Judge Rejects Legislature's Health Care Amendment
July 30, 2010 - A circuit judge in Tallahassee has blocked a constitutional amendment, written by the Florida Legislature, from appearing on the November ballot. The proposal sought to block the state from enacting a health care plan similar to what the federal government passed earlier in the year.
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In his ruling Thursday, Circuit Judge James Shelfer said the summary language of the legislature’s health care proposal was so confusing a person reading it could be led to think they’d never be put on a waiting list in a doctor’s office.
“I think that the three phrases the plaintiff has pointed out in the ballot summary are manifestly misleading” the judge said “There is nothing in the amendment itself that references those matters.”
The ballot summary says the proposal would “ensure access to health care services without waiting lists, protect doctor-patient relationship, and guard against mandates that don’t work.”
The state Attorney General’s office defended the measure saying the lawsuit against was an attempt to keep the issue away from voters.
After Judge Shelfer made his ruling, Florida Attorney General and gubernatorial candidate Bill McCollum expressed disappointment.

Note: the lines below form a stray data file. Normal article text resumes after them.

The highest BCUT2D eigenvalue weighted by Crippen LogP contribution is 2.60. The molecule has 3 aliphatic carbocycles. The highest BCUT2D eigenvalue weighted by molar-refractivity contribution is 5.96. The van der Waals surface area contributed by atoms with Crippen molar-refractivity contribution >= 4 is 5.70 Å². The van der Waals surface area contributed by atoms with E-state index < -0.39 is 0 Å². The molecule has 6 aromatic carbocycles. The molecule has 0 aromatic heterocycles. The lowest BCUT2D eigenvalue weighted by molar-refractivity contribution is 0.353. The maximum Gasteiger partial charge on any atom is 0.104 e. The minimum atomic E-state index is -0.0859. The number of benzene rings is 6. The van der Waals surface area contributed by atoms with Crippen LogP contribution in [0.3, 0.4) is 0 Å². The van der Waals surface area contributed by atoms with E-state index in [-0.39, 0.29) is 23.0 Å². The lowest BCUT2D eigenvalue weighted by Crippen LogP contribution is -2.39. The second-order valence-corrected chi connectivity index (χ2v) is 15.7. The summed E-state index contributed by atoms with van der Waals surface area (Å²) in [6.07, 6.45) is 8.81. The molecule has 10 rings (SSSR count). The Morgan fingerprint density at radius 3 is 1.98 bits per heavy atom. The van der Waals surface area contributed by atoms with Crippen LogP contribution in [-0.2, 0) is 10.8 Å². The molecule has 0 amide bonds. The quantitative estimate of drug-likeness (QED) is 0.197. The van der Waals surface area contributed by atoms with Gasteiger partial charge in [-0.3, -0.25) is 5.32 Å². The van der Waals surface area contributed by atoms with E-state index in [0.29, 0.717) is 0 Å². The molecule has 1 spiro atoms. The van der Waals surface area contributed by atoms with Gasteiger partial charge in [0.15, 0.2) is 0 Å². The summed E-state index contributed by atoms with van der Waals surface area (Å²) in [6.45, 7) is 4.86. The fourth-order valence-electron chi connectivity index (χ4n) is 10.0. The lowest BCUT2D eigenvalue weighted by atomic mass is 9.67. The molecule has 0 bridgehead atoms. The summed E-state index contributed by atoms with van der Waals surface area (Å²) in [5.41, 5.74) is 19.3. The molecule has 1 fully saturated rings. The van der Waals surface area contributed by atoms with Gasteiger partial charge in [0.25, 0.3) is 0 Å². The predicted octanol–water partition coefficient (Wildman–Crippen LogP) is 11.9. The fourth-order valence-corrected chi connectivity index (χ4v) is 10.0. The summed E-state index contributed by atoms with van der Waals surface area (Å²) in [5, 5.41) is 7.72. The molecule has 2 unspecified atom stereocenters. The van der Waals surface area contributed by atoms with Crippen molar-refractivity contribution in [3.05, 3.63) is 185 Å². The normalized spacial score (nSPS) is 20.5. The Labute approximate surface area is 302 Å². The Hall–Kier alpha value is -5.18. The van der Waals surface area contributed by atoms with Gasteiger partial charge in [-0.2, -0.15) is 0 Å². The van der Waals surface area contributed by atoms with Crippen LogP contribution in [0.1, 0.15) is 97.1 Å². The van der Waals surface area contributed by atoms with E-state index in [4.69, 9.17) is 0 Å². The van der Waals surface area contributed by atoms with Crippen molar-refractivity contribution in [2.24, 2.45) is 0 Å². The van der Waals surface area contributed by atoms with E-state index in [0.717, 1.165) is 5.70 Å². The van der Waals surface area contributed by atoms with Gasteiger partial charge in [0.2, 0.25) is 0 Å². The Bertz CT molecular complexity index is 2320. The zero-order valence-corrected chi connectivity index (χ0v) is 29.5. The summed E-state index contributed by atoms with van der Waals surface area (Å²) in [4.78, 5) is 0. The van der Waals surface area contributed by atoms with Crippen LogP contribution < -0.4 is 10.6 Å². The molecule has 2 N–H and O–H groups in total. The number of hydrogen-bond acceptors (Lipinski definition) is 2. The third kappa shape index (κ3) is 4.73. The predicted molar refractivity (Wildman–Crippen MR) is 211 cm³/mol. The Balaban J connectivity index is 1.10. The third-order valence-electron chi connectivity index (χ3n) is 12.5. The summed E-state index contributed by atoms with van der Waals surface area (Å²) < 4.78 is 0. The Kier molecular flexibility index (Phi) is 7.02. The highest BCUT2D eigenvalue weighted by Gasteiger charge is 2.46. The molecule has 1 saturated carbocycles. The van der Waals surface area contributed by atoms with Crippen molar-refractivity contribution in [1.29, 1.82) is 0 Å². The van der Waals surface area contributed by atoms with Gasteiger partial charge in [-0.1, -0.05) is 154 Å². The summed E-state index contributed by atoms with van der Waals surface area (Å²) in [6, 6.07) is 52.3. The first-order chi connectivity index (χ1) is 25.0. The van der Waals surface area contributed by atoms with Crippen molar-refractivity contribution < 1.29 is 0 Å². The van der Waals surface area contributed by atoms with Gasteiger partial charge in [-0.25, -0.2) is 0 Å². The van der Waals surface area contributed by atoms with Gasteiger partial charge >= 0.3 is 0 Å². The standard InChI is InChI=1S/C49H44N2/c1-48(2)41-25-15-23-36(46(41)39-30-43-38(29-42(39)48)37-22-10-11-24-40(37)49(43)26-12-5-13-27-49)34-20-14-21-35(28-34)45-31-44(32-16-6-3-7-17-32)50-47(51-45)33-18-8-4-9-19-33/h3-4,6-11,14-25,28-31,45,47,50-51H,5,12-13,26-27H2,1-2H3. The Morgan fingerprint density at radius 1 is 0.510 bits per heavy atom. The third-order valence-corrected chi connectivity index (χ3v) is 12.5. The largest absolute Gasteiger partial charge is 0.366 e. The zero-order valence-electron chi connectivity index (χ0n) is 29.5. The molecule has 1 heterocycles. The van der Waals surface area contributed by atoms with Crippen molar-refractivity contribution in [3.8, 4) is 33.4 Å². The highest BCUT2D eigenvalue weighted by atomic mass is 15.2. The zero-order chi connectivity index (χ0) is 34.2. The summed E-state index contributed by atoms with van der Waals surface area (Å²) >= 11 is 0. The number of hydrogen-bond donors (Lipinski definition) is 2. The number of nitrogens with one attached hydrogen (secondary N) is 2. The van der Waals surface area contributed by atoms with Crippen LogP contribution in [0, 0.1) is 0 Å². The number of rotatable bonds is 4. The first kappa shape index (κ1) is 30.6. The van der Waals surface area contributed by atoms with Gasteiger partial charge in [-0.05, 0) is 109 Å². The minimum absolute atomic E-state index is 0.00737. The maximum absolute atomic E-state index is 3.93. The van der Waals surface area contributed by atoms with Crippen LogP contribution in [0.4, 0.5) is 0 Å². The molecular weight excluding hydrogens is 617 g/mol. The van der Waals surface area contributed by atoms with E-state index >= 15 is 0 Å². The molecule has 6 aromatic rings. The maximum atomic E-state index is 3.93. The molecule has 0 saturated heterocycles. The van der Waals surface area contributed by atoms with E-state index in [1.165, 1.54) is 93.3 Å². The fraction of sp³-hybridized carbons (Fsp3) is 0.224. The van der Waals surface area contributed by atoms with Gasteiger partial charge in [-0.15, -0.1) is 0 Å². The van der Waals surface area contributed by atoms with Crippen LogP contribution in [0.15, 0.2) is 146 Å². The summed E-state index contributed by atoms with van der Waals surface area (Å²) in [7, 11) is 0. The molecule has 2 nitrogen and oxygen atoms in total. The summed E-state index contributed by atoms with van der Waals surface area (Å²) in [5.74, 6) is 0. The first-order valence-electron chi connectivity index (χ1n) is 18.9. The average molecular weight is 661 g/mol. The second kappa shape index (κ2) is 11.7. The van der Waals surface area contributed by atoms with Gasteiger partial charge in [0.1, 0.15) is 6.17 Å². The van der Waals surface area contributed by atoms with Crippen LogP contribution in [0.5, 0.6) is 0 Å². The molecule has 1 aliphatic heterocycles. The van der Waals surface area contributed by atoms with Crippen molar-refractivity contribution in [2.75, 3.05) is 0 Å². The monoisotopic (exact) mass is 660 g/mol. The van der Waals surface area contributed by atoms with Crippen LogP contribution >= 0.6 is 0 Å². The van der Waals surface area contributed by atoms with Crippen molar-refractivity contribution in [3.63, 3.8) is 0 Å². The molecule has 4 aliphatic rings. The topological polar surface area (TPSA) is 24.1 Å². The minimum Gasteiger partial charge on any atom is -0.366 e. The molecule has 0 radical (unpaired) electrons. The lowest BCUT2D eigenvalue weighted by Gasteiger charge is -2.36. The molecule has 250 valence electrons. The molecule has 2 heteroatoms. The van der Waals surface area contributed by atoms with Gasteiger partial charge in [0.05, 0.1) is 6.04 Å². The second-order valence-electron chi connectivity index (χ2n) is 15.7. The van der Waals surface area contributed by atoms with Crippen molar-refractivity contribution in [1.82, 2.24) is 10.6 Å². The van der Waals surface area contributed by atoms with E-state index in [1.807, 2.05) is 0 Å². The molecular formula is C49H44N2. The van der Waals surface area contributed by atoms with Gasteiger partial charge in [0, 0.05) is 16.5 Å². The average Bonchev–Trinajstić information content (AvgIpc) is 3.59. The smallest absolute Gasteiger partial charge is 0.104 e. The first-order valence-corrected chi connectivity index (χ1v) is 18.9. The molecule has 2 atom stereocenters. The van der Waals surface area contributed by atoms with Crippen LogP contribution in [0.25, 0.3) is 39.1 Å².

“Amendment Nine relates to an effort we wanted Florida to join in across the nation to make it very clear that we didn’t approve of the big ‘Obama-care’ bill and Florida was going its own way, and it didn’t happen. So I’m very disappointed.” McCollum said.
Republican Representative Scott Plakon of Longwood sponsored the amendment proposal in the House. He says he hopes a higher court will see things differently.
“I think it’s another example of how far the opponents of health care freedom will go” Plakon said, “Now they are using activist judges to fight their case so we’re going to keep fighting on.”
Judge Shelfer was appointed by Former Governor Jeb Bush and re-appointed by Governor Charlie Crist.
On the other side of the aisle, Florida House Democratic Leader Franklin Sands said Judge Shelfer’s decision was sound and that the Republican backed proposal was a wrong-headed attempt to deny health care to Floridians.
The ruling does not interfere with the federal healthcare lawsuit Florida and several other states filed against the federal government. If the amendment did pass it wouldn’t have been able to block the federal healthcare reform bill. The Attorney General’s Office has said it will consult with lawmakers, but is not prepared to appeal at this time.